Photo: Walking dogs at Rock Meadow, Belmont
By Mary Trudeau
Conservation Commission’s agent
In this period of social distancing, public open space provides a valuable respite for citizens experiencing the loss of “normality.” While the Belmont Conservation Commission remains committed to keeping Rock Meadow open and available to residents, the current pandemic has increased meadow usage well beyond normal expectations. While the majority of users are maintaining social distancing guidelines and following the regulations governing the use of the meadowlands, a minority of users are not adhering to the rules. These issues must be addressed if Rock Meadow is to remain open.
Belmont requires all dogs to be leashed. Currently, at Rock Meadow, many dogs are not being leashed, and are running freely throughout the grasslands. Unleashed dogs are dangerous for walkers and dangerous to other dogs. In recent weeks, running dogs have knocked over children, frightened people and otherwise interfered with the safe use of the Meadow. As it is uncertain whether pets can transmit the virus on their fur, or by other means, loose dogs are problematic on a public health level, as well as being illegal in Belmont. Fines of up to $500 per offense can be issued for the failure to leash your dog in Belmont.
Another concern is that dog feces are not being picked up consistently. Some of this is a function of dogs running freely, and the culture of the meadow is being misunderstood by the influx of new visitors. Fecal contamination throughout the Meadow is a risk to ground and surface waters, as well as to people and wildlife. The Commission has installed a “poop station” at the Mill Street entrance, and we pay for the poop cans to be emptied weekly. The Commission is concerned that if this feces situation worsens, Rock Meadow will become a public health hazard, forcing the closure of the Meadow to all.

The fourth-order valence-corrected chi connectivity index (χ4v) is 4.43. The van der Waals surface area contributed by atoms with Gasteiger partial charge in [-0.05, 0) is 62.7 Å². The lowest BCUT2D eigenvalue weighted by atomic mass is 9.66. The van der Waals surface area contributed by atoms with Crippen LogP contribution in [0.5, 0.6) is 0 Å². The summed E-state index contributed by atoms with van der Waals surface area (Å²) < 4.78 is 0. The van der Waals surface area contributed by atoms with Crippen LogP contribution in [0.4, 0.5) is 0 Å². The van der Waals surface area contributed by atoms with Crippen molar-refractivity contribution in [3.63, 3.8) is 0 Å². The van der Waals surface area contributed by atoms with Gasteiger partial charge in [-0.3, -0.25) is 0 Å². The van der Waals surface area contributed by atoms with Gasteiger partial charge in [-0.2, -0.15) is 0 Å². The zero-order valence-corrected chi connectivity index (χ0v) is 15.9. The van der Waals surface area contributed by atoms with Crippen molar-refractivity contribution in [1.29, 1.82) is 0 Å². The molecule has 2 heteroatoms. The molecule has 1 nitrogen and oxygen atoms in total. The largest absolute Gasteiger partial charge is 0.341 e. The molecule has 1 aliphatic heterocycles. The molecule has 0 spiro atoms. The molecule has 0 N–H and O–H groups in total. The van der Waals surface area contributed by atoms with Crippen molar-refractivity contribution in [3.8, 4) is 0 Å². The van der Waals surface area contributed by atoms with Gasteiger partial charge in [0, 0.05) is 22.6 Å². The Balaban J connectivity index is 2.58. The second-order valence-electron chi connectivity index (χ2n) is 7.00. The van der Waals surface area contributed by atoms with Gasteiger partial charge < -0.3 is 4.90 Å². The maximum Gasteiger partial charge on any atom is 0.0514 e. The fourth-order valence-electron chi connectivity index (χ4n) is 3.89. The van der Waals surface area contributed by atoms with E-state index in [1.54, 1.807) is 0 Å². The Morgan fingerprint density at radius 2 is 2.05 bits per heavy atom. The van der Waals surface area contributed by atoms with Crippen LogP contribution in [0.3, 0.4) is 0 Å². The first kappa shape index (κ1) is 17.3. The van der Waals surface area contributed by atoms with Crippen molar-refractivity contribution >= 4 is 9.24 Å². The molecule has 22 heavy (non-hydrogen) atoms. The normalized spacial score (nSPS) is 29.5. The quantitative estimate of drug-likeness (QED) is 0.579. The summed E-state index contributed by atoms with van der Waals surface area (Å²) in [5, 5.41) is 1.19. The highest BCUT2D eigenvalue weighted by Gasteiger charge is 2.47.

Please stay on the paths. While the COVID virus is at the forefront of our minds, Lyme disease remains rampant in this area. The grasslands along the paths are a source of ticks. The current pattern of users leaving the established paths and traversing the grassy portions of the meadow is increasing contact between humans, dogs and ticks. Ticks are particularly problematic this spring due to the mild weather experienced this winter. The shortened freeze period has fostered the development of an early and intense tick infestation. Pedestrians and dogs running through the meadowlands, off of the designated paths, are likely to pick up ticks and tick-borne illnesses.
More than 50 years ago, the Belmont Conservation Commission successfully urged Town Meeting to contribute to the purchase of this land from McLeans Hospital, recognizing the need to preserve this “last piece of open space in the congested and overbuilt Town of Belmont.” Over the past two decades, the Conservation Commission has worked tirelessly to improve and maintain Rock Meadow, an environmentally sensitive resource area. The Commission recognizes the importance of having open space available, particularly during periods of social isolation. Unfortunately, the current abuses at Rock Meadow are unsustainable. We would hate to close the Meadow, but we need visitors to step up and protect the resource area. Leash your dogs. Pick up poop and discard it in the appropriate containers. Stay on the paths. Check yourself for ticks. Maintain social distancing.
Thank you for your cooperation. Let’s keep Rock Meadow safe and accessible for all during this challenging time.